Our Thoughts On The Bond Market

As much as our daily discussion focuses on the stock market, the bond market has been almost as interesting and important so far year to date. We always talk about the S&P and how the biggest stocks are doing, but gathering insights and having a plan within the bond market has been just as critical. A lot has happened since last year and I wanted to point out what we’re watching and doing on the fixed income and bond side of the portfolio.

Much like the stock market, it’s difficult to time and predict what the bond and interest rate market will do. We have some direction from the Fed, but lately that only affects the very short end of the yield curve. When it comes to longer-dated treasuries or bonds, there are many more factors at play, mainly economic and market variables. We’ve had a lot of client questions come up lately as to why we’re not just holding very short-term treasuries yielding over 5%. In some cases, this is a GREAT strategy. However, the 5% won’t last long, and it may not be the best long-term strategy. We need to balance taking advantage of great short-term rates with the risks we deal with in the bond market, which look a bit different from the stock market.


The 3 Main Bond Risks We Evaluate


1) Interest Rate Risk – This is essentially how the price of bonds can and will move. Before 2022, the preceding 35 years we had been in a declining interest rate environment, and a gradual one at that. This meant, for the most part, the value of bonds would increase (bond price and interest rates are inversely related). Last year we saw a rising interest rate environment with a rapid pace of increases. This created massive volatility in the market sending the Barclays Aggregate bond index down close to 18%, something we hadn’t seen before. This was one of the reasons we moved to alternative asset classes beginning in the latter half of 2021. A rising interest rate environment is bad for the price of bonds. The good news is that it can act as a positive for longer-term investors looking for yield, which brings us to risk #2.


2) Reinvestment Risk – This is the risk that when a bond matures, the interest rate you will reinvest at will be lower than it is today. This presents the trouble with today’s yield curve and interest rate environment. Yes, you can invest in treasuries maturing in 6 months at 5.4%, but where does that leave you when you receive your principal back and reinvest in six months? If market expectations are right and yields come down, you won’t find similarly high rates. This is why it may make sense to take a lower interest rate that you can lock in for a longer period. Yes, you are giving up some current yield, but the expectation is you will capture a higher rate of return in the long run.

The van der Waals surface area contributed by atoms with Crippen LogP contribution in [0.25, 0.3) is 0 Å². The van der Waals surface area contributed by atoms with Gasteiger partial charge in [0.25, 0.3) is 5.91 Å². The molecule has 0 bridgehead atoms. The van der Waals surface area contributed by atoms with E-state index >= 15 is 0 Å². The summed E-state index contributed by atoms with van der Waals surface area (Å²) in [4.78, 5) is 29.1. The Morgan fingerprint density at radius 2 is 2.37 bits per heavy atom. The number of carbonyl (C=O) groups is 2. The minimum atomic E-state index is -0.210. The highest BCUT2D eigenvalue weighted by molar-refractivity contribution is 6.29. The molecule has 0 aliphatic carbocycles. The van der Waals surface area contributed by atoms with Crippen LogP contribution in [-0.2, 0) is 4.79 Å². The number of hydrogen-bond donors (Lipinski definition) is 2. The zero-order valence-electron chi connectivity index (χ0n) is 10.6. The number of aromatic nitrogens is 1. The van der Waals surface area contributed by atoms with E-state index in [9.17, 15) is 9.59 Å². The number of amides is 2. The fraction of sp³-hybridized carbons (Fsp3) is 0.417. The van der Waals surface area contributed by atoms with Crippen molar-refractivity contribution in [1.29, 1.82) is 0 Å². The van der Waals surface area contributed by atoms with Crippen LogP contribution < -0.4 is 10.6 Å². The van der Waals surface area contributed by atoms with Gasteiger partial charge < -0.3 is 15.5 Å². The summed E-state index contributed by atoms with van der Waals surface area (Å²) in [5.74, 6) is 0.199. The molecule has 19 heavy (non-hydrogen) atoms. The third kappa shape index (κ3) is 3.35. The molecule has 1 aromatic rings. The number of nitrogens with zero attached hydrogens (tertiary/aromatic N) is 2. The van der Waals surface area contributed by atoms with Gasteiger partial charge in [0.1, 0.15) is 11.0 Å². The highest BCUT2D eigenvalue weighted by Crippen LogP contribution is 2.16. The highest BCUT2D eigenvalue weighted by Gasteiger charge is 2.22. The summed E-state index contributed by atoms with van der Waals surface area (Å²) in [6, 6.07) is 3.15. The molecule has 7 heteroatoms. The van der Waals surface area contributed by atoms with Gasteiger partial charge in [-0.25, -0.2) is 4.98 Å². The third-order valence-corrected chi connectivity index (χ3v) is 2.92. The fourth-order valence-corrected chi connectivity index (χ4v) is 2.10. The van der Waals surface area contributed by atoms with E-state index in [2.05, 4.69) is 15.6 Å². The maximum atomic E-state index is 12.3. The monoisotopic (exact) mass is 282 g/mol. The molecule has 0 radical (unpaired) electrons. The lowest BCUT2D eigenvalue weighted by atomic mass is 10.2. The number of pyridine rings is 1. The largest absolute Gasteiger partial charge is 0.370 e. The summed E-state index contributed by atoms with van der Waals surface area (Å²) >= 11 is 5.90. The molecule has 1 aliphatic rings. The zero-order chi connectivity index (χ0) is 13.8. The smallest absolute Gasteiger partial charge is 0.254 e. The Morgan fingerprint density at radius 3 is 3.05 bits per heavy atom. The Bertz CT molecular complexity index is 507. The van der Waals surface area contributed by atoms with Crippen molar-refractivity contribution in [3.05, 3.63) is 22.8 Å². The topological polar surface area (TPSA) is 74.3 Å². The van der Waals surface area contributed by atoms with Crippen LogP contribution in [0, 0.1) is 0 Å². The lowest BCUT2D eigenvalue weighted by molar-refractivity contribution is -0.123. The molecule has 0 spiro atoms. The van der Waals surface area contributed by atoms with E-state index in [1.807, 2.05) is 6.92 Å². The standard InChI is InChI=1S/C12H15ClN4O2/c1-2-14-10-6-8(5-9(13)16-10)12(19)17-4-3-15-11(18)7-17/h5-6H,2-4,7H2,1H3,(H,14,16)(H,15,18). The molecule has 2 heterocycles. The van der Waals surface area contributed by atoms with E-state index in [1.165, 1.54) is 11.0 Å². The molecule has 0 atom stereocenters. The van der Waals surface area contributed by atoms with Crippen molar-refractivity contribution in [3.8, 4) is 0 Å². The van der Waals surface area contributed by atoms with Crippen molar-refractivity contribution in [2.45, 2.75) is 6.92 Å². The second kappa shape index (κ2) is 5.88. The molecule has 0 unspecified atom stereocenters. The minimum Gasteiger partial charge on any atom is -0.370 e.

3) Credit Risk – this is the risk of the creditworthiness of the bond issuer. Typically, with Treasuries the creditworthiness is strong, but in the last few weeks this did come into question. Fortunately, the House and Senate were able to come to terms last week and the debt ceiling crisis was averted. The U.S. government historically is the most credit worthy borrower there is, but it also keeps yields down. The riskier the borrower (think junk bonds), the higher the rate the lender demands. We typically don’t reach for too much risk or junk in the fixed income side of our allocation since we view it as a ballast to our equity and stock exposure.


Given all these risks, how should we be approaching the fixed income market? For one, we’ve seen rates continue to rise since the Silicon Valley Bank collapse in early March. Because of this, we are seeing some opportunities in short to intermediate-term bonds which we may take advantage of. Yields for treasuries dated 1-3 years look attractive compared to where they’ve been, so we’re keeping a close eye on them. The 5-10 year market hasn’t recovered as much yet, but we continue to watch and see if opportunities arise, which they may, given how strong the latest economic numbers have been.

We’ve continued to hold a large portion in ultra-short duration bonds giving us over 5% yield. This has worked out well so far, but isn’t a forever strategy because eventually rates will come down. We started entering the bond market towards the end of last year, and more so earlier this year. We will continue to try and capture the best rates we can. Bonds are a math game, and typically the point you enter is the expected long-term rate of return you should expect. It’s no different than stocks in two ways – 1) you can’t try to time the market and 2) you must have a long-term mindset to take advantage of that math and not panic when rates change.

Treasury ladders, whether done individually or using ETF’s, continue to be a good risk management strategy. If you have substantial cash on the sidelines, not earning much at your local bank or in your savings accounts – we can help. We’re working with clients all the time figuring out the best ways to capture yield while we can. If you are unsure of what to do with some of your cash holdings, please don’t hesitate to reach out to an advisor for some guidance as to the best approach.


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Stay well,

Ryan Bouchey, Wealth Advisor & Chief Investment Officer

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